The Vietnamese capital is the best place to see traditional Tet celebrations taking place, all taking place between the second and seventh day of the festival week.
At the stroke of midnight on Tet eve, fireworks shows will go off at five key areas across Hanoi: Thong Nhat Park, Van Quan Lake, Lac Long Quan Flower Garden, My Dinh Stadium and Hoan Kiem Lake.
On the fifth day of the Lunar Month, Hanoi citizens flock to Dong Da Hill southwest of the capital to celebrate Dong Da Festival, which commemorates a victory over invading Chinese forces (the hills in the area are actually burial mounds, covering the remains of over 200,000 Chinese soldiers buried on the battlefield).
On the sixth day, the Co Loa Citadel to Hanoi's north sees costumed locals forming a procession, much as their ancestors did long ago, in the Co Loa Festival. Nowadays, civilians march in the parade, instead of the former military officials and government mandarins.
Finally, a calligraphy festival takes place all throughout Tet on the grounds of the Temple of Literature in old Hanoi. Calligraphers called ong do set up shop in about a hundred booths, brush in hand, writing auspicious Chinese characters for paying customers.
The Hue imperial citadel, located in the former royal capital of Hue, has seen a renaissance of royal-era traditions. The most significant is the raising of the cay neu, or Tet pole, on the palace grounds.
The cay neu repeats itself as a traditional bamboo plant in millions of Vietnamese homes, but the one in the Hue citadel is the biggest and flashiest. The first cay neu was traditionally first set up by the Buddha to drive away evil monsters.
An elaborate ceremony raises the Tet pole on the first day of the holiday. The process is repeated on the seventh and the last day, marking the end of Tet. In olden times, Hue residents would take their cue from the palace ceremonies to set up and take down their own cay neu at home.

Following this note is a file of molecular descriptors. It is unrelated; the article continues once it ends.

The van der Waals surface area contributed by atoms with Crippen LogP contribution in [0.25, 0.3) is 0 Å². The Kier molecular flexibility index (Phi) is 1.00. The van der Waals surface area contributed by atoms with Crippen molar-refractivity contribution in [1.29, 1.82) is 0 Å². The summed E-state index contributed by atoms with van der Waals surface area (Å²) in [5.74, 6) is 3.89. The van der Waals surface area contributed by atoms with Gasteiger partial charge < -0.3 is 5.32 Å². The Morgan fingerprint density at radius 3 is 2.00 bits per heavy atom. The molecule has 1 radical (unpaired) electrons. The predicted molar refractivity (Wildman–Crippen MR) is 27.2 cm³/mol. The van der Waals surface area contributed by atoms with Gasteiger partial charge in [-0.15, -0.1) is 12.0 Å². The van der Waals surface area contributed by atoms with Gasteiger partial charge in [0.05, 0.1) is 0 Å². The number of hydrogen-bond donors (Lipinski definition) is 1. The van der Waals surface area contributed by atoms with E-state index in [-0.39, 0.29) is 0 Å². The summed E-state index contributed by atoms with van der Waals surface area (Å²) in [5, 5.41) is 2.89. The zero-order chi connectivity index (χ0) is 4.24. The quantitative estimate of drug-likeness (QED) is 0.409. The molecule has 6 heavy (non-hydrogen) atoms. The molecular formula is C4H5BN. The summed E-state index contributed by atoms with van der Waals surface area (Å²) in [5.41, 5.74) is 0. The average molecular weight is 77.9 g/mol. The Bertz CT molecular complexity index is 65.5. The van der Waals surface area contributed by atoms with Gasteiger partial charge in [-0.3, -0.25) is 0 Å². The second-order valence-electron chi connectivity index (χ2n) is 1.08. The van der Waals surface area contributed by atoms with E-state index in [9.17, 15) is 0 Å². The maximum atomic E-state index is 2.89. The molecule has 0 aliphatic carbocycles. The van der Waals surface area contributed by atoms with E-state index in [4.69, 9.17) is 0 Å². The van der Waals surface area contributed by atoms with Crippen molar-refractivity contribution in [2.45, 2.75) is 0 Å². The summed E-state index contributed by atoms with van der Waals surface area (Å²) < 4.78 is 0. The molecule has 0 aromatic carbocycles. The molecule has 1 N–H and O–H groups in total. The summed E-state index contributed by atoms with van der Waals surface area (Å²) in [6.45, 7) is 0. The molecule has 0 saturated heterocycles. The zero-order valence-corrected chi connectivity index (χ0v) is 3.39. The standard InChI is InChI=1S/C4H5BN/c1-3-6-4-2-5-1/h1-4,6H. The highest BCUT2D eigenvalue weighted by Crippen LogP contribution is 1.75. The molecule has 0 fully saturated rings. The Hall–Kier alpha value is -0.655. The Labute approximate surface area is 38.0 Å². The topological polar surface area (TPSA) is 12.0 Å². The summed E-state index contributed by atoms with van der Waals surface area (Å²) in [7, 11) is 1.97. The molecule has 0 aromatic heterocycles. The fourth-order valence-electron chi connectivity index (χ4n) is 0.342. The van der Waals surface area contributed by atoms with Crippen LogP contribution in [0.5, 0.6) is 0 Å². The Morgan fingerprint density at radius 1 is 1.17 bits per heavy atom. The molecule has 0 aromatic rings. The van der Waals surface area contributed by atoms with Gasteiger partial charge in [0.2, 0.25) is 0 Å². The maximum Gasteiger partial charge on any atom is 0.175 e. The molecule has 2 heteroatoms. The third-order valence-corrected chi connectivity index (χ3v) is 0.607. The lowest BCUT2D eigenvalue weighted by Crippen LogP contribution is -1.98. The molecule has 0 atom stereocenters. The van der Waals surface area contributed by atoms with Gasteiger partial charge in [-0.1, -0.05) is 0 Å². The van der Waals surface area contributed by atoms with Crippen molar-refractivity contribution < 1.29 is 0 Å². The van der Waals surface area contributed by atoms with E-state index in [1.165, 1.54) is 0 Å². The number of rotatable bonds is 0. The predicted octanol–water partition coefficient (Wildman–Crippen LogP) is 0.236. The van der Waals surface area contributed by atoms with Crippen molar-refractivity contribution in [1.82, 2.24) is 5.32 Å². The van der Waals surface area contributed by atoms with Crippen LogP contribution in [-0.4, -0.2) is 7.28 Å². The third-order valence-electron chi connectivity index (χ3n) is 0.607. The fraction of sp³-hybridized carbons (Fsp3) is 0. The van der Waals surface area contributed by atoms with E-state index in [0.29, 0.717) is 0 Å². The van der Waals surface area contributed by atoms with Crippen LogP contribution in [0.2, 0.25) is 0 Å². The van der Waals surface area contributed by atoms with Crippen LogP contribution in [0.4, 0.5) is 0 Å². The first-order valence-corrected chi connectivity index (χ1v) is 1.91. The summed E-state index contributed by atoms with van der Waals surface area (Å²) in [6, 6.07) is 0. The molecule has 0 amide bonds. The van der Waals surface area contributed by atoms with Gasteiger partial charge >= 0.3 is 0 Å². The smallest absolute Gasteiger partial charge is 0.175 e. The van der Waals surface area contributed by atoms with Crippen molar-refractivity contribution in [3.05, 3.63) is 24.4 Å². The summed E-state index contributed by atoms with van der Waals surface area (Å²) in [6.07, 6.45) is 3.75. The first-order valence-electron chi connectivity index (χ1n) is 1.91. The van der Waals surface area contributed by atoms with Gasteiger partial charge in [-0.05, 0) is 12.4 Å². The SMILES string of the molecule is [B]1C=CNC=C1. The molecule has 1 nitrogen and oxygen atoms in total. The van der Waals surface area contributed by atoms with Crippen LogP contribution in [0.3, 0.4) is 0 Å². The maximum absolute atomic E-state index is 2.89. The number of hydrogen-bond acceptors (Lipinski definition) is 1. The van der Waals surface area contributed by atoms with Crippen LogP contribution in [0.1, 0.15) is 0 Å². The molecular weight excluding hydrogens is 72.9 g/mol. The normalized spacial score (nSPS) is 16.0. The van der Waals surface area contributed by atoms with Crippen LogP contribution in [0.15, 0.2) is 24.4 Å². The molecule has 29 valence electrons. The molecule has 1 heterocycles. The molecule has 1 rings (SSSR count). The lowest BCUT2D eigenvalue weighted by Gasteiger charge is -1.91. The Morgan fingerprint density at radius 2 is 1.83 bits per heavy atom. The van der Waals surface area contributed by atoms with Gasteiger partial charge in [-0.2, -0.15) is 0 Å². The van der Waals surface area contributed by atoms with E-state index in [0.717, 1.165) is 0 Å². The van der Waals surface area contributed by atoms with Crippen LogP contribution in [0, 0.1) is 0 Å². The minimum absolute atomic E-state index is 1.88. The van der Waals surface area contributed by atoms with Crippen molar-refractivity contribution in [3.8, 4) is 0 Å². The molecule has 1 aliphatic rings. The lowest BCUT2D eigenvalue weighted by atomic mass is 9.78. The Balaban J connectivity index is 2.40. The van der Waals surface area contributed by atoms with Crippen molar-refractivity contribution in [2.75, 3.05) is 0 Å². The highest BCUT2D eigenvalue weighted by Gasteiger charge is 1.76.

Visiting Ho Chi Minh City (Saigon)
The mass of motorcycles jamming Ho Chi Minh City doesn't go away during Tet, but parts of the city explode in color during the week-long festival.
On the eve of Tet upon the stroke of midnight, fireworks shows will ignite at six areas across the city: Thu Thiem Tunnel between districts 1 and 2, Dam Sen Park in District 11, Cu Chi Tunnels in Cu Chi District, Rung Sac Square in Can Gio District, Lang Le-Bau Co historical site in Binh Chanh District, and the Nga Ba Giong Memorial in Hoc Mon District.
In District 8, Tau Hu Canal becomes the site of a flower market, with blossoms and ornamental trees sourced from the nearby provinces of Tien Giang and Ben Tre. The market's wares vary wildly, from cheap cockscomb flowers in pots to expensive yellow apricot trees.
In District 1, a book festival takes place from the first to the fourth day of Tet along the streets of Mac Thi Buoi, Nguyen Hue and Ngo Duc Ke. Thousands of books and magazines will change hands during the festival.
In District 5, Cholon (Vietnam's traditional “Chinatown”) offers both color and flavor in excess; as you admire the flowers and decorations adorning the area's temples, take a chance on local, Tet only foods like banh Tet (a cake made of steamed rice, mung-bean and pork) and Xoi (colored sticky rice cakes).